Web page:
1. The Johannesburg High Court held that applicants launching applications for an appeal against a refusal of a request for access to information of a private body under Section 82 of the Promotion of Access to Information Act, 2000 (PAIA), must first submit a complaint to the Information Regulator regarding the refusal, before launching court proceedings.
  2. In Elite Plumbing and Industrial Solutions (Pty) Ltd vs Casper Le Roux Inc Attorneys and another (High Court Gauteng Division Johannesburg Case No 2022/14821 (06 March 2023), the applicant had made two applications for requested information under Section 53(1) of PAIA, being the section specifically dealing with requests for access from private bodies. The applicant had delivered these requests, in respect of monies allegedly owing to it which had been held in trust by the first respondent firm of attorneys, in accordance with the requirements as set out in Section 50(1) of PAIA. The attorneys refused access, which led to the applicant approaching the court for relief.
  3. Section 50(1) of the Act prescribes requirements that must be met in order for an application for access to information to be granted. If those requirements are met, it is mandatory for the record holder to provide access to the information unless one of the grounds for refusal in Chapter 4 applies. Of particular importance to this case is Section 50(1)(b), which states that subject to valid refusal grounds: “a requester must be given access to any record of a private body if that person complies with the procedural requirements in this Act relating to a request for access to a record”.
  4. The attorneys alleged that the applicant had failed after the initial request was denied, to exhaust further or internal appeal procedures. Section 78(1) of PAIA states: “A requester or third party may only apply to a court for appropriate relief in terms of section 82 in the following circumstances:
    • after that requester or third party has exhausted the internal appeal procedure referred to in section 74; or
    • after that requester or third party has exhausted the complaints procedure referred to in section 77A.”
  5. Section 74 does not apply to private bodies. Sections 78(1) and 77A had been inserted into PAIA by way of amendment which came into effect on 30 June 2021, once the Protection of Personal Information Act, 2013 (POPIA), came into full force and the Information Regulator took over the duties of enforcing PAIA from the South African Human Rights Commission.  Section 77A(2)(d)(i) instructs requesters who have been refused access by a private body, to submit a complaint to the Information Regulator within 180 days of the decision.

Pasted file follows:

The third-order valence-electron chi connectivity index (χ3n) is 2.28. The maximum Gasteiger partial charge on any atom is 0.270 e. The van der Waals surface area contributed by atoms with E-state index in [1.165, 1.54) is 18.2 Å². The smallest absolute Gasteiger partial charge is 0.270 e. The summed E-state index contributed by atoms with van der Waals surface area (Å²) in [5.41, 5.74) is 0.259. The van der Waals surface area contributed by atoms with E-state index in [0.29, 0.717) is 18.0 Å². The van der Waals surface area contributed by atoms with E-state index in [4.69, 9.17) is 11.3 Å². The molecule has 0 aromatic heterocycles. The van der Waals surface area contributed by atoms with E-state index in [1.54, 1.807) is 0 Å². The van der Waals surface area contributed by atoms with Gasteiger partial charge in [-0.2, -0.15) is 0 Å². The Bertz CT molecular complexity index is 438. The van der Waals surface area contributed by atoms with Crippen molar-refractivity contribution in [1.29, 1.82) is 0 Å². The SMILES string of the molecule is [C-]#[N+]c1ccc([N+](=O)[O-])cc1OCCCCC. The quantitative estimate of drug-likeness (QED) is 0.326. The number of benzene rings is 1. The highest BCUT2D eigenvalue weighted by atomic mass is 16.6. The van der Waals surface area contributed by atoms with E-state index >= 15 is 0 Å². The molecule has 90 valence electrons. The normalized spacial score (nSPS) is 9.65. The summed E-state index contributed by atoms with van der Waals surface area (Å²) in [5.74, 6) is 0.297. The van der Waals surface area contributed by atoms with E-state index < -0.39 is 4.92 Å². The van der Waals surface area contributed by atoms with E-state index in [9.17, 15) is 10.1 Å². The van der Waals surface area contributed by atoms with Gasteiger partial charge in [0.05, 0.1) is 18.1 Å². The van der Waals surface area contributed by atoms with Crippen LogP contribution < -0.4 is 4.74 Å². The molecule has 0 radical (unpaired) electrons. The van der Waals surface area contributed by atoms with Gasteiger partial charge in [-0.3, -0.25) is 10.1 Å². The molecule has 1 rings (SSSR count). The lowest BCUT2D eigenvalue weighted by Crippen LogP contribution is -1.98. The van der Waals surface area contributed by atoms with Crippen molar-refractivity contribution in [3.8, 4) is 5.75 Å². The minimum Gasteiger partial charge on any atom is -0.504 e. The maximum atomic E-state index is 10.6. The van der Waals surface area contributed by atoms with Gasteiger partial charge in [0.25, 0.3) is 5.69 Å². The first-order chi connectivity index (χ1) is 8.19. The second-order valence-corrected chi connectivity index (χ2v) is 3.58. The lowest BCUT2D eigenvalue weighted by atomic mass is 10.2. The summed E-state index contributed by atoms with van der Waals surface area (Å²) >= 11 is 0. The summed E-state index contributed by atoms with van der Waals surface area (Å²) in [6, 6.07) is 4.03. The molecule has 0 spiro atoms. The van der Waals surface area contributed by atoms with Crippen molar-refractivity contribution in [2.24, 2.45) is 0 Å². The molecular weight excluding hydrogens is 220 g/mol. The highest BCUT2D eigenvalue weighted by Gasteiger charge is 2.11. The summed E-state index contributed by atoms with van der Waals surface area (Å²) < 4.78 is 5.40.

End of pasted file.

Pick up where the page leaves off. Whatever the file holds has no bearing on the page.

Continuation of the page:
6. The court held that the language employed in Section 78(1) of PAIA is mandatory and clear, and that a requester must, after being refused access to information by a private body, exhaust the complaint procedure with the Information Regulator, before it can approach a court for relief under Section 82. In light of the applicant’s failure to approach the Information Regulator with a complaint, the court dismissed the application.
  7. When reviewing PAIA requests made to responsible parties, Information Officers need to understand the procedure which is to be followed by the applicant if the request for access to information is refused. Information Officers of public bodies must have an internal review procedure in place to regulate this process, in accordance with Section 74 of PAIA, whereas this is not necessary for private bodies.
  8. Information Officers of private bodies need to be familiar with the complaints procedure in PAIA (which are the same as those contained in POPIA), because the complaints procedure in PAIA may result in an enforcement notice from the Regulator. Under Section 77K of PAIA, failure to comply with an enforcement notice is an offence, and may result in the imposition of a fine, and/or imprisonment. Information Officers therefore must ensure that they have proper and effective policies and procedures in place to ensure that all requests for access to information and complaints are properly considered and managed.